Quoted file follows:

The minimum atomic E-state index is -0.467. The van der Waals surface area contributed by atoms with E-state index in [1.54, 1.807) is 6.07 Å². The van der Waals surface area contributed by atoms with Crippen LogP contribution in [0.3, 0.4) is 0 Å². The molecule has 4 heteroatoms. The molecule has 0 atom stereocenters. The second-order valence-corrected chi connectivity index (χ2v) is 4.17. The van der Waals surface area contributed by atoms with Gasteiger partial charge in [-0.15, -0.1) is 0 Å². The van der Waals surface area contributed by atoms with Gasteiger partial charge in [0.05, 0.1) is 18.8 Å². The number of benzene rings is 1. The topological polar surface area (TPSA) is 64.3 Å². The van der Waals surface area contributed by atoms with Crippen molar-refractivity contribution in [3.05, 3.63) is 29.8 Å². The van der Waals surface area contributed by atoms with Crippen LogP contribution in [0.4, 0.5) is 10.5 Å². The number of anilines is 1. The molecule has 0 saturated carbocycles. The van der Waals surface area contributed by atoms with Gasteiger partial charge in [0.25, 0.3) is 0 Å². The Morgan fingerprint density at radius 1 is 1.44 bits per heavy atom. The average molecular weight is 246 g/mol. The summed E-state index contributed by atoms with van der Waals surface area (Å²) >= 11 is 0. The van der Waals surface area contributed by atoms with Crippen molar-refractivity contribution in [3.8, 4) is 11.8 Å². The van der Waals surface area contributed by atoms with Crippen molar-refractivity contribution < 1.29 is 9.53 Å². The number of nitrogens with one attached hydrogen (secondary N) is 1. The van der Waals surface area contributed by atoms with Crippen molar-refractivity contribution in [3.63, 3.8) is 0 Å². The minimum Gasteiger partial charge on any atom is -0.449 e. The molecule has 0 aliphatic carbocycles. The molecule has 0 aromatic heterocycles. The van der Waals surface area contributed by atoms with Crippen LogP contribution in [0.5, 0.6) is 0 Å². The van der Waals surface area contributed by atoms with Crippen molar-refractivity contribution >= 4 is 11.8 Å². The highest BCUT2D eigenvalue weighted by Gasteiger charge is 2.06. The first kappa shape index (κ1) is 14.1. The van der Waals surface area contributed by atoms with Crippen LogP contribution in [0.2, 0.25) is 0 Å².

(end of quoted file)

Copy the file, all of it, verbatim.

The minimum atomic E-state index is -0.467. The van der Waals surface area contributed by atoms with E-state index in [1.54, 1.807) is 6.07 Å². The van der Waals surface area contributed by atoms with Crippen LogP contribution in [0.3, 0.4) is 0 Å². The molecule has 4 heteroatoms. The molecule has 0 atom stereocenters. The second-order valence-corrected chi connectivity index (χ2v) is 4.17. The van der Waals surface area contributed by atoms with Gasteiger partial charge in [-0.15, -0.1) is 0 Å². The van der Waals surface area contributed by atoms with Gasteiger partial charge in [0.05, 0.1) is 18.8 Å². The number of benzene rings is 1. The topological polar surface area (TPSA) is 64.3 Å². The van der Waals surface area contributed by atoms with Crippen molar-refractivity contribution in [3.05, 3.63) is 29.8 Å². The van der Waals surface area contributed by atoms with Crippen LogP contribution in [0.4, 0.5) is 10.5 Å². The number of anilines is 1. The molecule has 0 saturated carbocycles. The van der Waals surface area contributed by atoms with Gasteiger partial charge in [0.25, 0.3) is 0 Å². The Morgan fingerprint density at radius 1 is 1.44 bits per heavy atom. The average molecular weight is 246 g/mol. The summed E-state index contributed by atoms with van der Waals surface area (Å²) >= 11 is 0. The van der Waals surface area contributed by atoms with Crippen molar-refractivity contribution in [3.8, 4) is 11.8 Å². The van der Waals surface area contributed by atoms with Crippen molar-refractivity contribution < 1.29 is 9.53 Å². The number of nitrogens with one attached hydrogen (secondary N) is 1. The van der Waals surface area contributed by atoms with Crippen molar-refractivity contribution in [3.63, 3.8) is 0 Å². The minimum Gasteiger partial charge on any atom is -0.449 e. The molecule has 0 aliphatic carbocycles. The molecule has 0 aromatic heterocycles. The van der Waals surface area contributed by atoms with Crippen LogP contribution in [0.5, 0.6) is 0 Å². The van der Waals surface area contributed by atoms with Crippen molar-refractivity contribution >= 4 is 11.8 Å². The highest BCUT2D eigenvalue weighted by Gasteiger charge is 2.06. The first kappa shape index (κ1) is 14.1. The van der Waals surface area contributed by atoms with Crippen LogP contribution in [0.2, 0.25) is 0 Å².